NFL owners want no more regular-season games in August or preseason games in July.
In fact, the entire season - except for the Super Bowl - would be pushed back one week under a proposal discussed Tuesday.Exhibition games would start in August. The regular season would begin in September - it began on Aug. 31 this year - and end between Christmas and New Year's Day. The open week between the conference championship games and the Super Bowl would be eliminated.
Commissioner Paul Tagliabue said the move would ease stadium conflicts with baseball, help avoid hot-weather games early in the season and - with an eye on the all-important television contract negotiations - improve ratings.
"TV viewing grows later in the fall and winter," Tagliabue said.
The owners are also thinking about cutting one exhibition game or having the league, rather than the teams, schedule some exhibition games to make the match-ups more competitive financially.
Such changes wouldn't be approved until the next major owners' meeting in March, but could take effect as early as next season.
In fact, no major decisions were expected from the current set of meetings, which conclude today. If anything, the move to bring pro football back to Los Angeles appeared to take a step backward.
For the second time this year, Los Angeles Kings owner Edward Roski Jr. and city councilman Mark Ridley-Thomas, co-chairmen of the New Coliseum Partners, championed their $500 million plan to purchase a team and overhaul the Los Angeles Coliseum in time to start play in the 2001 sea-son.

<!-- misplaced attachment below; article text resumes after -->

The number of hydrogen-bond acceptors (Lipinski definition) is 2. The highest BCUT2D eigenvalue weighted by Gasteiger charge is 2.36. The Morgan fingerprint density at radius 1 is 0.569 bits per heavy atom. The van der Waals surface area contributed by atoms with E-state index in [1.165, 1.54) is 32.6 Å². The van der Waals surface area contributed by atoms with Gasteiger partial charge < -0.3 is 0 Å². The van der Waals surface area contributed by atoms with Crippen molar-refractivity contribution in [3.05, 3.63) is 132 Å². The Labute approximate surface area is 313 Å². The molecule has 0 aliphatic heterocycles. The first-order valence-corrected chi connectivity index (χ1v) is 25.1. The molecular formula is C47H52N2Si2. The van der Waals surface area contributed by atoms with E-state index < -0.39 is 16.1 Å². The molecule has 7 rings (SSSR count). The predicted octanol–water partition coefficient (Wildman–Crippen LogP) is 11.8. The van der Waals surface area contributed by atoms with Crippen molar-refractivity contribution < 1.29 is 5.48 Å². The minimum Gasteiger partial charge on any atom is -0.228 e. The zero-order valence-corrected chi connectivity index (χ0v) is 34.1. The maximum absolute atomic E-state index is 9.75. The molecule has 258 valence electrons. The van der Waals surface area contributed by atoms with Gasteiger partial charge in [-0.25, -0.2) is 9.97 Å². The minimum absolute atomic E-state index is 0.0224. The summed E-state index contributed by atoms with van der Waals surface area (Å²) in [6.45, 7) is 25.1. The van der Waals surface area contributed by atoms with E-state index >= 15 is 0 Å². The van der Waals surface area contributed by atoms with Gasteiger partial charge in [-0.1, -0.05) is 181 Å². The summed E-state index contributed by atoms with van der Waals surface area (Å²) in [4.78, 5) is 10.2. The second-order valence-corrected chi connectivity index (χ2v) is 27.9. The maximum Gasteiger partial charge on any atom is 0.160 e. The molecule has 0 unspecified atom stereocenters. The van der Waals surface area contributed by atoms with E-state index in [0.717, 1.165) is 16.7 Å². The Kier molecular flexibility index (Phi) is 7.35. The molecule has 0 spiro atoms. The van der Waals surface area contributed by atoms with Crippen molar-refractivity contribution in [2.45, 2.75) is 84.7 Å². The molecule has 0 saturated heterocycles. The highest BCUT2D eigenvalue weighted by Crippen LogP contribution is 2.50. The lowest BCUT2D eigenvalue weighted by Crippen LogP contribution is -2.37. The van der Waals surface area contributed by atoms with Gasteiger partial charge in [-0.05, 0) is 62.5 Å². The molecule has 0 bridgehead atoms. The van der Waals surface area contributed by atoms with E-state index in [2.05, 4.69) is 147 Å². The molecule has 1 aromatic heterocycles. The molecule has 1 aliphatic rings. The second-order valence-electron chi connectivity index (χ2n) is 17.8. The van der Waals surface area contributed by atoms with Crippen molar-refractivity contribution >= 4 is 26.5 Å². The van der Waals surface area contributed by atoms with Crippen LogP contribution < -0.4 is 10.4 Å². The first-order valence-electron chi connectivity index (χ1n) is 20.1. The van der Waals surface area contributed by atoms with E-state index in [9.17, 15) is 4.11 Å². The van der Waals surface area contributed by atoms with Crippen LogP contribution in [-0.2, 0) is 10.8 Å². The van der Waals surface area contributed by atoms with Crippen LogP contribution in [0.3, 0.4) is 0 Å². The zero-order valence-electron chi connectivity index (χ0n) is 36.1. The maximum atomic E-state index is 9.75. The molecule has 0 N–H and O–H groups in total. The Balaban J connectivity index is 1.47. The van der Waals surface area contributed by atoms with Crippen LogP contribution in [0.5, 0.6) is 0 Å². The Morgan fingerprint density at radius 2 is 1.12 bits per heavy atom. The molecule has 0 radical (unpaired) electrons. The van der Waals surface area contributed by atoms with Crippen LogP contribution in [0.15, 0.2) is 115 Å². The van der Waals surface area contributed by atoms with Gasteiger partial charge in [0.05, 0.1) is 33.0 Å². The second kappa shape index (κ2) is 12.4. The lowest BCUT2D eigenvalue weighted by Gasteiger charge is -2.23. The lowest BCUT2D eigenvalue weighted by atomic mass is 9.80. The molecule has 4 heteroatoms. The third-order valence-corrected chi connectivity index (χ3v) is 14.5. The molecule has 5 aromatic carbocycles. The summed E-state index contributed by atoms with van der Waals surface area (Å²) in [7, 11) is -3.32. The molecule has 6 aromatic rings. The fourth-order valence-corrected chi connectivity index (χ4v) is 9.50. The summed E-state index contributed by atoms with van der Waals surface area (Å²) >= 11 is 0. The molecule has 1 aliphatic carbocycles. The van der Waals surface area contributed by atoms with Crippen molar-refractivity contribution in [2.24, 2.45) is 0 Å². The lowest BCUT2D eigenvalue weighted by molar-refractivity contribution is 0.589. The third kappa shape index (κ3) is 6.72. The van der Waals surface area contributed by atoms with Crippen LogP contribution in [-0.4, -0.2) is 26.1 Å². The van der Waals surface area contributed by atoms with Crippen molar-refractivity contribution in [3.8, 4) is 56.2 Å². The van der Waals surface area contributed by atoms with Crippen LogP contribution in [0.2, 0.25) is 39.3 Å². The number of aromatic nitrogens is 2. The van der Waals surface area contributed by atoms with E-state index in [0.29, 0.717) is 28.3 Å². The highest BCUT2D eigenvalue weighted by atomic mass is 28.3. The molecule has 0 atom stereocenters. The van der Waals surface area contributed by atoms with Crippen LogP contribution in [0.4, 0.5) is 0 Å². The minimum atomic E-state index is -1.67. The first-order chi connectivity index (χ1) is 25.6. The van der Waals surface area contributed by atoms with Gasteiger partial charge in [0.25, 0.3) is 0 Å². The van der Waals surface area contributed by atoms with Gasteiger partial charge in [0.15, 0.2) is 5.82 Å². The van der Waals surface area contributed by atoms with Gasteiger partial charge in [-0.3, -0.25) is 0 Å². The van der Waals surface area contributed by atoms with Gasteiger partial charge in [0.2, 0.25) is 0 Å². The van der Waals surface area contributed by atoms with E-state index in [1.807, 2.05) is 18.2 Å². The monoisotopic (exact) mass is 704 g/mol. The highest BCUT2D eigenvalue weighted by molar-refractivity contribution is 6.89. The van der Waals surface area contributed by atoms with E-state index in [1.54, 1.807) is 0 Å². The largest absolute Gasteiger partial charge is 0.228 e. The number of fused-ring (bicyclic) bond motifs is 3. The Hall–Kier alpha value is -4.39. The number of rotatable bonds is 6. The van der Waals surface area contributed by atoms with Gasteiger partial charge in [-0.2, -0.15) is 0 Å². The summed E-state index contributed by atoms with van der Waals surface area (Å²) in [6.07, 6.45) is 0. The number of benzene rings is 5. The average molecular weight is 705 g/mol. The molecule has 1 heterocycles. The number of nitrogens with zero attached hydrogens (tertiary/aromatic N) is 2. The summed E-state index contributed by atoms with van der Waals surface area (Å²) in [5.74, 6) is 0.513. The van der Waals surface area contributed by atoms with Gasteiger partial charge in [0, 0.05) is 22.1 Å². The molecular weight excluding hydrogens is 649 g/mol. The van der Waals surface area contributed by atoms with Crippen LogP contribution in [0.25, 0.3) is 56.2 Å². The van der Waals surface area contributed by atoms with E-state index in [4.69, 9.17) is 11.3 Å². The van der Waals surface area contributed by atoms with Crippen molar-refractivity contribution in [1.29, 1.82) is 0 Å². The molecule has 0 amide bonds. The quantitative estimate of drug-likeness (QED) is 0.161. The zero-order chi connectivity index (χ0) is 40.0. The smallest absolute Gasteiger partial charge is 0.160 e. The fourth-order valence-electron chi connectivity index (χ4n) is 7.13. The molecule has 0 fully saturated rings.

After the presentation, Roski said he felt his group made progress, but the owners' reaction was hardly overwhelming.
"We've seen that LA presentation on and off," Denver Broncos owner Pat Bowlen said. "I don't know that there's a great deal of support within the league for the old Coliseum as being the site for a new stadium, but that could change. They're out there campaigning. I don't know if they're getting a lot of attention."
The league has been talking with Roski's group since May about returning to the nation's second-largest television market. But with some owners wary about the unsavory reputation of the neighborhood surrounding the Coliseum, Tagliabue said it might be time to look for other suitors.
"We discussed whether that's something we should look at on an exclusive basis or whether we should look at alternatives," Tagliabue said.
The Los Angeles area has been without an NFL team since the Anaheim-based Rams and the Coliseum-based Raiders both moved following the 1994 season.
The owners also talked about the attendance problem in Memphis, where only 17,000 people have showed up for the past two Oilers games. That problem is expected to fix itself in two years when a new stadium is completed at the team's permanent home, Nashville.